Many business owners struggle with pricing. Should their first concern be covering costs or figuring out what the market will bear? How do they determine what the market will pay without raising prices high enough that some customers flee? And can they offer discounts without damaging their price brand?
There may be no easy or universal answers to these questions, but new thinking and new technology has made it possible for some, like the airline and hotel industries, to use what is known as dynamic pricing to vary prices according to demand and fill seats and rooms more efficiently. Now, more small businesses are finding ways to adapt their strategies.
You can find consultants that charge for results rather than by the hour, restaurants that charge what is essentially a ticket price that varies according to how busy the restaurant is, and even some businesses that ask customers to pay what they wish. And Uber, a Silicon Valley company founded four years ago, has a mobile app that connects a small army of black cars with people who need rides in 70 cities worldwide and employs "surge pricing." Uber, which takes 20 percent of all fares, charges more when demand is high and the supply of cars low.
"You get far more cars on the road and they stay out longer when surge pricing is in effect," said Travis Kalanick, a co-founder. You also get some cranky customers. In the last few months, the company has received an onslaught of complaints when the cost of a ride rose to as much as seven times the normal rate during a snowstorm and on New Year's Eve.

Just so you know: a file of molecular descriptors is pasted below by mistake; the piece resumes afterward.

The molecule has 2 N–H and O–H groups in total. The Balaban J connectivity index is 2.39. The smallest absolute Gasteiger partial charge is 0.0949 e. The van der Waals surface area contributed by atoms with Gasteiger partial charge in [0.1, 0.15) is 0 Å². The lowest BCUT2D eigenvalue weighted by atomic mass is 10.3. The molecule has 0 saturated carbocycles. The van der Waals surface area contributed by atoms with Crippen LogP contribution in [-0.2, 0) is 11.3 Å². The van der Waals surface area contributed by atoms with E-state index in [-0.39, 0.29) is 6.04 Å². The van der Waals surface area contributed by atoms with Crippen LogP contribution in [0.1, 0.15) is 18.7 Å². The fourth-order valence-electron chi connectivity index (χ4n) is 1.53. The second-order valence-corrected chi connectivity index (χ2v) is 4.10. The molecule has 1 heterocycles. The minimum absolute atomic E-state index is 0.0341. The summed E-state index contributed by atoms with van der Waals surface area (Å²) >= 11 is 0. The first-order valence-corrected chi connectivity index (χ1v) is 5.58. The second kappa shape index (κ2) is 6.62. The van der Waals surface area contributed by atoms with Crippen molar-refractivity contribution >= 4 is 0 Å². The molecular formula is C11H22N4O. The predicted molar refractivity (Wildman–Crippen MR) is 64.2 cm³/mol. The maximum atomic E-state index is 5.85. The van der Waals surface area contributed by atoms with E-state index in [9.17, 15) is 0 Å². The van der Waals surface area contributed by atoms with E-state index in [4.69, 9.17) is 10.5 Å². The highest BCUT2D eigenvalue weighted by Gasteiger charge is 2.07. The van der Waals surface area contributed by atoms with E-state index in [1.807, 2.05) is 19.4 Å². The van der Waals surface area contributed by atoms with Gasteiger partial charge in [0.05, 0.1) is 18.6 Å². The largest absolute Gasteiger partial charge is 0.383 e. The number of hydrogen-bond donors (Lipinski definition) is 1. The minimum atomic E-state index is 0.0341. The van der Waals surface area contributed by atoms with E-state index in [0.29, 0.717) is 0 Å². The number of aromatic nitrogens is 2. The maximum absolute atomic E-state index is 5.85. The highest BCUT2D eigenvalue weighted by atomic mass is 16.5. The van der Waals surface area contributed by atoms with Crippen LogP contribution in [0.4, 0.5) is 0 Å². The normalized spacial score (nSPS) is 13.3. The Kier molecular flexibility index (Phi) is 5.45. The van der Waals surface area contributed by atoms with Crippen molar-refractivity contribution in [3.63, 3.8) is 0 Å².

"One of the things we've learned," Mr. Kalanick said, "is that the more crisply you deliver the message to the customer and the more you set expectations ahead of time, the more you get to a place where there's no issue with it."
Uber's prices are controlled by an algorithm — technology that is increasingly available to even the smallest enterprises. Craig Clark, for example, sells more than 2,600 items — vintage china, bras, house numbers — on a variety of online marketplaces. Two years ago, he was collecting $2,000 a month in revenue from his sale of house numbers on Amazon.com.
"Six months into it, my sales went down all of the sudden," he said. "Amazon went out and got a wholesale account and started selling the numbers themselves. So you're not just competing against other sellers, you're also competing against Amazon." Mr. Clark had been laid off from his job as an analyst for a telecom company outside Philadelphia, so his online retail ventures had become his only source of income.